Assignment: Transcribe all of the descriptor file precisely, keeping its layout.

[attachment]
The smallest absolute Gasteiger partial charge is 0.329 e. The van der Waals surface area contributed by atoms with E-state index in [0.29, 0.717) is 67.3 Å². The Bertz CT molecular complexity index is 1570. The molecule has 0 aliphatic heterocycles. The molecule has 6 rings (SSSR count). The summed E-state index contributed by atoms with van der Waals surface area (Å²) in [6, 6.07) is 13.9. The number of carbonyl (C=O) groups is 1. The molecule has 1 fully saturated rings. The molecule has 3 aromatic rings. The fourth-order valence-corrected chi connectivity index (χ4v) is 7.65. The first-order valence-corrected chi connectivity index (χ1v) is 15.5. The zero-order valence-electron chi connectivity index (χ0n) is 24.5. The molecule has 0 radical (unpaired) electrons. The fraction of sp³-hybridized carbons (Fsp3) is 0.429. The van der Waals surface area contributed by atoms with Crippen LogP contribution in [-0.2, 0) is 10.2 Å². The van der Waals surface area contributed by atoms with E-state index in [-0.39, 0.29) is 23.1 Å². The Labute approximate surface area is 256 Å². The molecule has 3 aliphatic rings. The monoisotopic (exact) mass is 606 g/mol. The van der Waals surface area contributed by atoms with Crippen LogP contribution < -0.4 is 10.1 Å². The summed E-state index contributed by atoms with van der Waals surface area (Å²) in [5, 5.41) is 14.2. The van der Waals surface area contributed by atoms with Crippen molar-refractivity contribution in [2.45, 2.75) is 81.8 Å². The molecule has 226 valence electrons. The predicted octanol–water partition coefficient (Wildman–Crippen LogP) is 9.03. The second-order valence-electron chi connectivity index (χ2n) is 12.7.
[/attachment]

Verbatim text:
The smallest absolute Gasteiger partial charge is 0.329 e. The van der Waals surface area contributed by atoms with E-state index in [0.29, 0.717) is 67.3 Å². The Bertz CT molecular complexity index is 1570. The molecule has 0 aliphatic heterocycles. The molecule has 6 rings (SSSR count). The summed E-state index contributed by atoms with van der Waals surface area (Å²) in [6, 6.07) is 13.9. The number of carbonyl (C=O) groups is 1. The molecule has 1 fully saturated rings. The molecule has 3 aromatic rings. The fourth-order valence-corrected chi connectivity index (χ4v) is 7.65. The first-order valence-corrected chi connectivity index (χ1v) is 15.5. The zero-order valence-electron chi connectivity index (χ0n) is 24.5. The molecule has 0 radical (unpaired) electrons. The fraction of sp³-hybridized carbons (Fsp3) is 0.429. The van der Waals surface area contributed by atoms with Crippen LogP contribution in [-0.2, 0) is 10.2 Å². The van der Waals surface area contributed by atoms with E-state index in [-0.39, 0.29) is 23.1 Å². The Labute approximate surface area is 256 Å². The molecule has 3 aliphatic rings. The monoisotopic (exact) mass is 606 g/mol. The van der Waals surface area contributed by atoms with Crippen LogP contribution < -0.4 is 10.1 Å². The summed E-state index contributed by atoms with van der Waals surface area (Å²) in [5, 5.41) is 14.2. The van der Waals surface area contributed by atoms with Crippen molar-refractivity contribution in [2.45, 2.75) is 81.8 Å². The molecule has 226 valence electrons. The predicted octanol–water partition coefficient (Wildman–Crippen LogP) is 9.03. The second-order valence-electron chi connectivity index (χ2n) is 12.7.